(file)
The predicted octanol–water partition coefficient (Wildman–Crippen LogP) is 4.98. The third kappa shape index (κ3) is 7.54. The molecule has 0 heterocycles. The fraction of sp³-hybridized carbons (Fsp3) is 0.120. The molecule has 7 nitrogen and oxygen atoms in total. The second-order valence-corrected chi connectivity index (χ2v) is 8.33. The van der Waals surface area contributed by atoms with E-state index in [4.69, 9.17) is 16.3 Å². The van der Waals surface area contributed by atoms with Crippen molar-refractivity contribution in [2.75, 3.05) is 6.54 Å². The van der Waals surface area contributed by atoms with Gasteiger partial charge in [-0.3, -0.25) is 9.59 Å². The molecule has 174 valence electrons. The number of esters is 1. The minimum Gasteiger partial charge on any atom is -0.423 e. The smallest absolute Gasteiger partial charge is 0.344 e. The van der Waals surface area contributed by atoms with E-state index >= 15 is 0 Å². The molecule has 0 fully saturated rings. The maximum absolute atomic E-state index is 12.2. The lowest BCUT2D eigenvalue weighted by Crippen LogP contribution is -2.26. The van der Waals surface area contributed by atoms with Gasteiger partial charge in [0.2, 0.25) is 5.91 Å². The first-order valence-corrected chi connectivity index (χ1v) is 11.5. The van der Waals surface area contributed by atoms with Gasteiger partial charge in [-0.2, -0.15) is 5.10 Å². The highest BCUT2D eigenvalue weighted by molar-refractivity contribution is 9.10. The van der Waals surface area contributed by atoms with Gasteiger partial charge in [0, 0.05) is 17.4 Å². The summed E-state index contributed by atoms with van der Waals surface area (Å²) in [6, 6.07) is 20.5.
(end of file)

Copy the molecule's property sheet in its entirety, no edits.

The predicted octanol–water partition coefficient (Wildman–Crippen LogP) is 4.98. The third kappa shape index (κ3) is 7.54. The molecule has 0 heterocycles. The fraction of sp³-hybridized carbons (Fsp3) is 0.120. The molecule has 7 nitrogen and oxygen atoms in total. The second-order valence-corrected chi connectivity index (χ2v) is 8.33. The van der Waals surface area contributed by atoms with E-state index in [4.69, 9.17) is 16.3 Å². The van der Waals surface area contributed by atoms with Crippen molar-refractivity contribution in [2.75, 3.05) is 6.54 Å². The van der Waals surface area contributed by atoms with Gasteiger partial charge in [-0.3, -0.25) is 9.59 Å². The molecule has 174 valence electrons. The number of esters is 1. The minimum Gasteiger partial charge on any atom is -0.423 e. The smallest absolute Gasteiger partial charge is 0.344 e. The van der Waals surface area contributed by atoms with E-state index >= 15 is 0 Å². The molecule has 0 fully saturated rings. The maximum absolute atomic E-state index is 12.2. The lowest BCUT2D eigenvalue weighted by Crippen LogP contribution is -2.26. The van der Waals surface area contributed by atoms with Gasteiger partial charge in [0.2, 0.25) is 5.91 Å². The first-order valence-corrected chi connectivity index (χ1v) is 11.5. The van der Waals surface area contributed by atoms with Gasteiger partial charge in [-0.2, -0.15) is 5.10 Å². The highest BCUT2D eigenvalue weighted by molar-refractivity contribution is 9.10. The van der Waals surface area contributed by atoms with Gasteiger partial charge in [0, 0.05) is 17.4 Å². The summed E-state index contributed by atoms with van der Waals surface area (Å²) in [6, 6.07) is 20.5.